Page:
As free music has proliferated on the Internet and CD sales have plummeted, the record companies have responded on three fronts:
* They have brought multiple lawsuits against the companies behind the free music services, particularly file-sharing networks that let consumers copy music from one another’s computers.
* They have mounted campaigns to educate the public and lawmakers about copyrights and piracy.
* And they have given an increasing amount of support to legitimate sources of online music -- most recently, licensing a downloadable music service that Apple Computer Inc. is expected to announce Monday.
Two other legitimate outlets are owned at least in part by the labels: Pressplay, a joint venture by Sony Corp.'s Sony Music Entertainment and Vivendi Universal’s Universal Music Group; and MusicNet Inc., whose main shareholders are AOL Time Warner, Bertelsmann, EMI Group’s EMI Recorded Music and Real.
So far, the only authorized online service to attract more than 100,000 subscribers has been the customized radio offering from San Diego-based MusicMatch Inc. Pressplay, MusicNet and other companies trying to compete directly with the file-sharing networks have made much slower progress, partly because their services offer less flexibility and fewer songs than the most popular sites for pirates.
The most significant restriction imposed by the authorized services is that the music they supply for a flat monthly fee must be played by a computer. It can’t be moved to a car, a living room stereo or a portable CD player -- the devices consumers typically use to listen to most of their music.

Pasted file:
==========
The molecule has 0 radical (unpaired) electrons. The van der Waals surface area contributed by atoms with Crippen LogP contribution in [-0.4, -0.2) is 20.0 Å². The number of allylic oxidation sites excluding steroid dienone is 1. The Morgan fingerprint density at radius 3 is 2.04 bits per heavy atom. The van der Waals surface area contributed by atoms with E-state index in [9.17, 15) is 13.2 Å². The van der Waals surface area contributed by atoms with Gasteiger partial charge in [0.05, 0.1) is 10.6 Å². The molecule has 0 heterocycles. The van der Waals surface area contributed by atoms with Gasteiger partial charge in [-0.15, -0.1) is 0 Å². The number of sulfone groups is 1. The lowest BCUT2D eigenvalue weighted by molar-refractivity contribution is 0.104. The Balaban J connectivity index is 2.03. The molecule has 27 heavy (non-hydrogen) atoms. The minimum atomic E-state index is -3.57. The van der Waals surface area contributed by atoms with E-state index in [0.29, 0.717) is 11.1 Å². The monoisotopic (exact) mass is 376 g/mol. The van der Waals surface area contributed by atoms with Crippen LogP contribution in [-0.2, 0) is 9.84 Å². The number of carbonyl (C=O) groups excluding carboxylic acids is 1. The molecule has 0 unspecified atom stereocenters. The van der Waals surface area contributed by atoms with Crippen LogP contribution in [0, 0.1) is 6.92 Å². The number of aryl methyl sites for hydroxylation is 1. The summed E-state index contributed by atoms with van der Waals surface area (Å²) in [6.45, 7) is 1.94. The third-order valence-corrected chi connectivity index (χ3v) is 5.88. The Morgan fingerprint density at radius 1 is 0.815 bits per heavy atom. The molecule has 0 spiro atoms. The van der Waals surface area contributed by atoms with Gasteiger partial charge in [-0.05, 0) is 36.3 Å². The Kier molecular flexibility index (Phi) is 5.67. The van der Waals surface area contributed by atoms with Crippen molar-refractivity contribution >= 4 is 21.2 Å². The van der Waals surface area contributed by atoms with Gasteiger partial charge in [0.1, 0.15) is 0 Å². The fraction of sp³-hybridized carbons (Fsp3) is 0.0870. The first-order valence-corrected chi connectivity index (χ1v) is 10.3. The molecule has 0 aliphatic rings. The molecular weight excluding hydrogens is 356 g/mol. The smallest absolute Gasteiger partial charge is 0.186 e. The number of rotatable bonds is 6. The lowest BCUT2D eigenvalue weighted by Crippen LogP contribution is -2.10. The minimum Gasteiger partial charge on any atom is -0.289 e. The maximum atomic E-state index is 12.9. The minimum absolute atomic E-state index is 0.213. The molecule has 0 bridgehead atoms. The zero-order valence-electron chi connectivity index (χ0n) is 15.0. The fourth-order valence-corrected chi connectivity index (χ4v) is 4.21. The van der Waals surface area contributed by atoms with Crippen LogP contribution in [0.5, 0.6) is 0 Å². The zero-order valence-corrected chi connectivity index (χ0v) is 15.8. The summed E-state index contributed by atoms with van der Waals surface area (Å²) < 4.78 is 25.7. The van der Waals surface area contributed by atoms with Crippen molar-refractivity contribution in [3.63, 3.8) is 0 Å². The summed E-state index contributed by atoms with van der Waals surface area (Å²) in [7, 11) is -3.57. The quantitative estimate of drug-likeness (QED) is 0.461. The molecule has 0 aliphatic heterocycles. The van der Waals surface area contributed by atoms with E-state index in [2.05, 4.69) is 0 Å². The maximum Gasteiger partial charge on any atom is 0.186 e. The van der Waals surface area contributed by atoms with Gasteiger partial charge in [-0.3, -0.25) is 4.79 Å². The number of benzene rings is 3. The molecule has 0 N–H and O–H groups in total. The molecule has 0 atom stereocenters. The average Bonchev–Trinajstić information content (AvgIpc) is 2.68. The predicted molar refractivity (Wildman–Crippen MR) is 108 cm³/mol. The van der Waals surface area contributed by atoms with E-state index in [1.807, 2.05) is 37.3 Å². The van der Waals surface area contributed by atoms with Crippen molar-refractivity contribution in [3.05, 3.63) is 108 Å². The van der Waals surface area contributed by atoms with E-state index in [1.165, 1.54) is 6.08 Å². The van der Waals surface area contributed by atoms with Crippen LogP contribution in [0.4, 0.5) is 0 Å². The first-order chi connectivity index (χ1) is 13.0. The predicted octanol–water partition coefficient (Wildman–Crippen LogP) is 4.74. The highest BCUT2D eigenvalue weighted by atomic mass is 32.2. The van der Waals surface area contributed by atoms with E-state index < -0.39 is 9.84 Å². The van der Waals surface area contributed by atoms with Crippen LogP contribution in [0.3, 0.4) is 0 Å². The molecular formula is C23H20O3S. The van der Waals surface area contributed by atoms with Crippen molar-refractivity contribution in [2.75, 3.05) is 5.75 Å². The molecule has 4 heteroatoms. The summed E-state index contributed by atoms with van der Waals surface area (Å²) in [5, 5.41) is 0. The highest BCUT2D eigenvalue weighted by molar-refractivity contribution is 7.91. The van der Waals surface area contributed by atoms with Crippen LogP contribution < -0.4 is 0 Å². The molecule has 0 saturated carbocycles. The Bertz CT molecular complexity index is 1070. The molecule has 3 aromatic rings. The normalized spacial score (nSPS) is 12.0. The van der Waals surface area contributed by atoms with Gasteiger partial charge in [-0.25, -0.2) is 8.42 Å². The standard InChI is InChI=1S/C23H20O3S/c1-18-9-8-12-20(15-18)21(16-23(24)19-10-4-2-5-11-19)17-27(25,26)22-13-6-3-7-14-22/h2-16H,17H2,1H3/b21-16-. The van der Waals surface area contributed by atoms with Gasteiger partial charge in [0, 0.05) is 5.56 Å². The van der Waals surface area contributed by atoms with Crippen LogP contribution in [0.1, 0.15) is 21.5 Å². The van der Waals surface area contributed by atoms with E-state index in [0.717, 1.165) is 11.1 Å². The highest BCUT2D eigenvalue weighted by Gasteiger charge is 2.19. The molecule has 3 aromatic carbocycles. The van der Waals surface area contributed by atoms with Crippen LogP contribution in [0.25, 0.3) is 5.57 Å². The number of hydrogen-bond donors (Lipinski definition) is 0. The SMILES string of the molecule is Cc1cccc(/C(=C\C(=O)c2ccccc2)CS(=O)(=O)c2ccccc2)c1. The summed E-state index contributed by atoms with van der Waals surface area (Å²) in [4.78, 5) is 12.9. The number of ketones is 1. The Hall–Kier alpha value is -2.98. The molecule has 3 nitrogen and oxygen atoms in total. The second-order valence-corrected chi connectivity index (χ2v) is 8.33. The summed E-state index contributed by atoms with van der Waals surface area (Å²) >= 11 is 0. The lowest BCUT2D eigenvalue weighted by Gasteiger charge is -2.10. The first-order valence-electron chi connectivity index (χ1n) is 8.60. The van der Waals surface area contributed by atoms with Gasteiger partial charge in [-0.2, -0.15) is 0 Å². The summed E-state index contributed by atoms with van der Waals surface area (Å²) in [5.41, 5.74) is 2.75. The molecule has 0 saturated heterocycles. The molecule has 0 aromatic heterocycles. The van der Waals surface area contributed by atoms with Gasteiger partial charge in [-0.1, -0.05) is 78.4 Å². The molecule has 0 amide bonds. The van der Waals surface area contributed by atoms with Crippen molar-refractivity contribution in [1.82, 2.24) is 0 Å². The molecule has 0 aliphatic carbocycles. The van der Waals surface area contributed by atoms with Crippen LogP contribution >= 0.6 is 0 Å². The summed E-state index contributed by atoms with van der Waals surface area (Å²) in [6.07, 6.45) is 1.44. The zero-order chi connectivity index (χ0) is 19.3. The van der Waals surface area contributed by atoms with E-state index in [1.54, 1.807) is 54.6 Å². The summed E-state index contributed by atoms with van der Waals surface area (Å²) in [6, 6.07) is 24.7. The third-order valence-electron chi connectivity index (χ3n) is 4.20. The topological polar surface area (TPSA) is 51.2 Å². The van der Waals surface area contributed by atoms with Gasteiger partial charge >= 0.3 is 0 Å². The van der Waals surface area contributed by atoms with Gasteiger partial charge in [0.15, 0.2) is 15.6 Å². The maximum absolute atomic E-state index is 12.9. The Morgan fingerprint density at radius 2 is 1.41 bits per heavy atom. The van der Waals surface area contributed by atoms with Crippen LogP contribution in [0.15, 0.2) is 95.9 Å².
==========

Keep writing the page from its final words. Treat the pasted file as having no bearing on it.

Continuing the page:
To overcome the portability problem, these services charge subscribers about $1 a track to record permanent copies of songs onto a disc that can be played on devices other than the computer. That amounts to about the same price as music on a CD, so the only advantage is being able to buy single songs instead of complete albums.
At least three online music distributors -- Pressplay, MusicNet and Chicago-based FullAudio Corp. -- want to ease restrictions and let subscribers move an unlimited supply of “tethered” downloads to portable devices without extra fees. Executives say they have the major record companies’ permission to do so, provided that the devices stop playing those songs once the subscription lapses.
That’s not as easy as it might sound.
“It’s far easier to implement that on a PC that has a lot of power, has a lot of memory, has clocks that can be dealt with,” said Michael Maia of PortalPlayer Inc. of Santa Clara, Calif., which makes software for microchips. “On a portable device, when the battery goes out, your clock goes away. That’s the big problem they’ve had to face.”
Nevertheless, Microsoft told customers it would deliver by the end of 2002 a new version of its Windows Media digital rights management software that met the requirements for tethered downloads.
Pressplay planned to announce the feature at the International Consumer Electronics Show in January, joined by Sonicblue, which planned to add the new Windows capability to its Rio portable music players. The two companies had even talked about bundling a free player with Pressplay’s service for subscribers who made a long-term commitment, similar to the approach taken by mobile phone companies.